Gordon Gekko, in the movie Wall Street, opines that "Greed captures the essence of the evolutionary spirit." If word coming out of the banking industry these days is any indication, we've been evolving like rabbits lately. At meeting after meeting around the country, bankers and mortgage lenders are gathering to determine what caused the recent miasmal meltdown of the sub-prime loan market. At meeting after meeting they come to the same conclusion - ‘there was just sooo much money to be made.'
As the market for risky mortgages collapses, dragging home values and stock prices in a downward, swirling motion, one of the saddest things is how easily avoidable, how totally unnecessary, this meltdown is. Hell, I was writing articles about avoiding interest only loans and 125% loans and all those ‘exotic' things three years ago - and I ain't the sharpest hammer in the bag. Then the Federal Government joined my crusade 15 months ago, another organization not known for it's nimbleness and prescience, when the Federal Reserve, the Treasury Department and other agencies urged lenders to:
•· Refrain from giving loans to people who can't repay them.
•· Educate borrowers on the risks involved with these sub-prime mortgages.
•· Increase their cash reserves to prepare for the possibility of widespread defaults.
REFRAIN FROM GIVING LOANS TO PEOPLE WHO CAN'T REPAY THEM!?
Wouldn't you learn something like THAT in Banker 101? Do you really require the Federal Government to remind you of THAT? Does anybody remember back to the ‘good old days' when you got your liar loan from your friendly neighborhood ‘Savings and Loan?' It hasn't been that long, has it? What's a Savings and Loan, Daddy?
Even continuing into the past year, when the housing market was already slowing, banks looked for ever more creative ways to increase their largesse. Nationwide these sub-prime loans accounted for about 20% of loans in 2005 and 2006, about 15% of the total loan market. Of these loans, at least 20% are said to be either in foreclosure or in the process. 2 million homeowners are delinquent on their loans including many defaults on loans funded as recently as 12 - 24 months ago. In California, exotic loans have made up as much as 50% of the market the past couple years. Our foreclosures are up 166%.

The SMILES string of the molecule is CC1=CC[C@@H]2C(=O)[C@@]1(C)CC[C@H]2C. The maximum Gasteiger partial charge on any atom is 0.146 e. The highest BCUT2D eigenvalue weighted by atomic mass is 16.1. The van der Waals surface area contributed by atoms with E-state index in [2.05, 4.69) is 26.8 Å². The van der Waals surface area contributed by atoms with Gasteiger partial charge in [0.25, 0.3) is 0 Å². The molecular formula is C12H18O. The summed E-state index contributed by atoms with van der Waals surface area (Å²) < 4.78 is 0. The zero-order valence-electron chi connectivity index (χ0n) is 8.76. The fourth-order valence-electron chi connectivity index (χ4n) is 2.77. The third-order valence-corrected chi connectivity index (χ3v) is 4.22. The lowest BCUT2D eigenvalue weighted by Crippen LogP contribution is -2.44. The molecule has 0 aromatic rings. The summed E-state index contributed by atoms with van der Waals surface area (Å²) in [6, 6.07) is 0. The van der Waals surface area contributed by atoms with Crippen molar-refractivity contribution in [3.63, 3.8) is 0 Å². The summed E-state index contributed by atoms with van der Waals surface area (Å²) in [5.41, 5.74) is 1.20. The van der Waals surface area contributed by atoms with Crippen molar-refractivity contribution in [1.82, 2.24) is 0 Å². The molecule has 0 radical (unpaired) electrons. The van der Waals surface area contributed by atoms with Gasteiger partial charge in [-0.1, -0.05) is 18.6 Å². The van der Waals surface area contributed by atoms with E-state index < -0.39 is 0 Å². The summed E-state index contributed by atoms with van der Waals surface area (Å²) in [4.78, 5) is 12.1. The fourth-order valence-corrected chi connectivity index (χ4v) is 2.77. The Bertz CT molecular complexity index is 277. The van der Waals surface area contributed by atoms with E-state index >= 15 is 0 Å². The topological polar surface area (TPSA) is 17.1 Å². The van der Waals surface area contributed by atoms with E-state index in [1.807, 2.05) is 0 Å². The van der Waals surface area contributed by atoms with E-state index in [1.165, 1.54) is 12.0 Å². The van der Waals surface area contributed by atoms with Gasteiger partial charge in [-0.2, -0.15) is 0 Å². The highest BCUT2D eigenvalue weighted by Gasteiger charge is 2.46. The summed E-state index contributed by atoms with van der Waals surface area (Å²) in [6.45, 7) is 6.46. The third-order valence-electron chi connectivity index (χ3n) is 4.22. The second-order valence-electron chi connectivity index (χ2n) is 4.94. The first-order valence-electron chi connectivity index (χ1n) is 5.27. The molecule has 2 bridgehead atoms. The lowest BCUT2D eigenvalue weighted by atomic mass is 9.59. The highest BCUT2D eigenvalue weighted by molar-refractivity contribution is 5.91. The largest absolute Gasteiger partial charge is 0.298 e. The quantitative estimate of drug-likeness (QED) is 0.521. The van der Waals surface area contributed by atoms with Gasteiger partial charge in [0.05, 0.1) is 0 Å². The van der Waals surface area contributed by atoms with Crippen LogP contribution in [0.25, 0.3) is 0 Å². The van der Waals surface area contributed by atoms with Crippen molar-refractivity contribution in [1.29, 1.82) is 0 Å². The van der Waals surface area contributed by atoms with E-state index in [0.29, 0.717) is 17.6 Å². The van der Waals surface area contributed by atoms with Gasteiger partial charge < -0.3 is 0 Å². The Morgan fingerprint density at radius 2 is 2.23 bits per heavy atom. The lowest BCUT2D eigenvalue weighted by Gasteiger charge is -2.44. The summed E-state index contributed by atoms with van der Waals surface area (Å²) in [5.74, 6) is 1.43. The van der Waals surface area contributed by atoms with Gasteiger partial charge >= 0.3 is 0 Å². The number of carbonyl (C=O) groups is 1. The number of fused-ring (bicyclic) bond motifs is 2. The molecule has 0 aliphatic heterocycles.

And why were these increasingly risky loans increasingly marketed to the exact people who needed them least? Because oftentimes, the people who needed them least also needed them most. These are the folks who might not otherwise have become homeowners - and most will remain homeowners, and that's a good thing. First time homebuyers in droves saw the California Dream slipping further and further away. These are our kids, our teachers & soldiers. Upwards of 40% of these loans were made to Hispanics. The impact will be far reaching as people find themselves buried in debt, an interest rate that has gone from 2% to 6+% overnight, credit cards maxed and gas prices skyrocketing.
It's a time when bad things will be happening to good people, where the bottom line isn't just a ding on your credit but the loss of your home. That's the downside, and it's a riptide if you're caught in it. BT, DT, got the shirt.
There will be some restructuring of the market. Maybe banks will finally realize they don't belong in the real estate business until they can take care of their own. Maybe consumers will realize they have some responsibility for the decisions they make about their own financial future. Maybe we'll realize - if the deal sounds too good to be true maybe we should look twice.
But until that happens, there will some terrific opportunities out there for qualified buyers to obtain their dream home, for those of you with equity to expand your market position and to take advantage of one of the best Buyers markets we've seen in years. After all, greed, for lack of a better word, is good. All depends on your perspective.